How does retirement effect married couples? AARP’s new survey on the matter reveals some surprising, and some not so surprising trends.
Of the more than 1,000 people age 55 to 75 who responded, 64 percent found adjusting to their retirement is exactly what they expected. Only 12 percent found it harder and 23 percent found it easier.
After retirement, the survey also found more leisurely activities — including sleep, housework, and TV watching — increased (no surprise there). A positive note, 38 percent said retirement actually made their relationship stronger. But as for romantic life, not much change was noticed there (Seventy-seven percent say they are as romantic as before retirement).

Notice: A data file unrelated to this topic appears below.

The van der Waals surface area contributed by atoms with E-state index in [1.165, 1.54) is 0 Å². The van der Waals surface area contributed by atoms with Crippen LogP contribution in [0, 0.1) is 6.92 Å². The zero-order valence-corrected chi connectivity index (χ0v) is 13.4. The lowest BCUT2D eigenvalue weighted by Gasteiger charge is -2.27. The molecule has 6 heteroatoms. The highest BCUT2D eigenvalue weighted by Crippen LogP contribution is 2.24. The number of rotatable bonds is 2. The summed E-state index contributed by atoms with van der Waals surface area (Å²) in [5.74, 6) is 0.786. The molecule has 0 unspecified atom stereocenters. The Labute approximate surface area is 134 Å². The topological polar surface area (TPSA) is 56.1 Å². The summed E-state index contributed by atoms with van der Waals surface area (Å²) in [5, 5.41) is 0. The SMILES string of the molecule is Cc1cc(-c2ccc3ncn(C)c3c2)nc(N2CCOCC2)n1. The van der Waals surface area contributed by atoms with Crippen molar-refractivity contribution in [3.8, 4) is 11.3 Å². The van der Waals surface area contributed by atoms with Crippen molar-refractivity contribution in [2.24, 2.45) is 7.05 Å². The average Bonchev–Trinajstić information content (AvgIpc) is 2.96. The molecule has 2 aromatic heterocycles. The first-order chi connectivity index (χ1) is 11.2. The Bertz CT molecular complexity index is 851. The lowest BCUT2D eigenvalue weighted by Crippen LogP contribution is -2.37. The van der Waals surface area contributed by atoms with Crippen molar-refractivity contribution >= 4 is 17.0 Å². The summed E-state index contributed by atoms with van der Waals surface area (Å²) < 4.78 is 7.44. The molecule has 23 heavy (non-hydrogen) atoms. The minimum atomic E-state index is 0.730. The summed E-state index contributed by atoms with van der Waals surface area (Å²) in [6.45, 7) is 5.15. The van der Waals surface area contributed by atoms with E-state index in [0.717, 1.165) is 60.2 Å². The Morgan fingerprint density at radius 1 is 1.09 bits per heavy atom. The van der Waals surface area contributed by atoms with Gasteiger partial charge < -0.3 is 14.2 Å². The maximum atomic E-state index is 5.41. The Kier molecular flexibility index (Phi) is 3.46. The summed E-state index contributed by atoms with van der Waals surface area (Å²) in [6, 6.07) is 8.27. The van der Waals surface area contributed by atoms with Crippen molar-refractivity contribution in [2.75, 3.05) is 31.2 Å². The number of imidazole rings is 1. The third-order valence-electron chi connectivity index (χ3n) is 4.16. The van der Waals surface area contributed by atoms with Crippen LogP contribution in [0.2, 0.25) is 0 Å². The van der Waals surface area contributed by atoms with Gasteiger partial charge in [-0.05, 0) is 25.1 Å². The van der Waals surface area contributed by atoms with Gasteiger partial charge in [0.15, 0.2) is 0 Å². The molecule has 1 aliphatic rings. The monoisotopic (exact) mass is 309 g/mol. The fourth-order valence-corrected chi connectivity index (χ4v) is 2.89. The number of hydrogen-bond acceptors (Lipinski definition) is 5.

Although 29 percent say they are more worried about money, they travel more after retirement than before. Other increased activities include eating out (40 percent), hobbies (38 percent), exercising (37 percent) and volunteering (33 percent). Forty-three percent of people also said they spend more time with family.
Data showed no one wants to be lonely in retirement — one-third of retired respondents said they encouraged their spouse to retire after they did.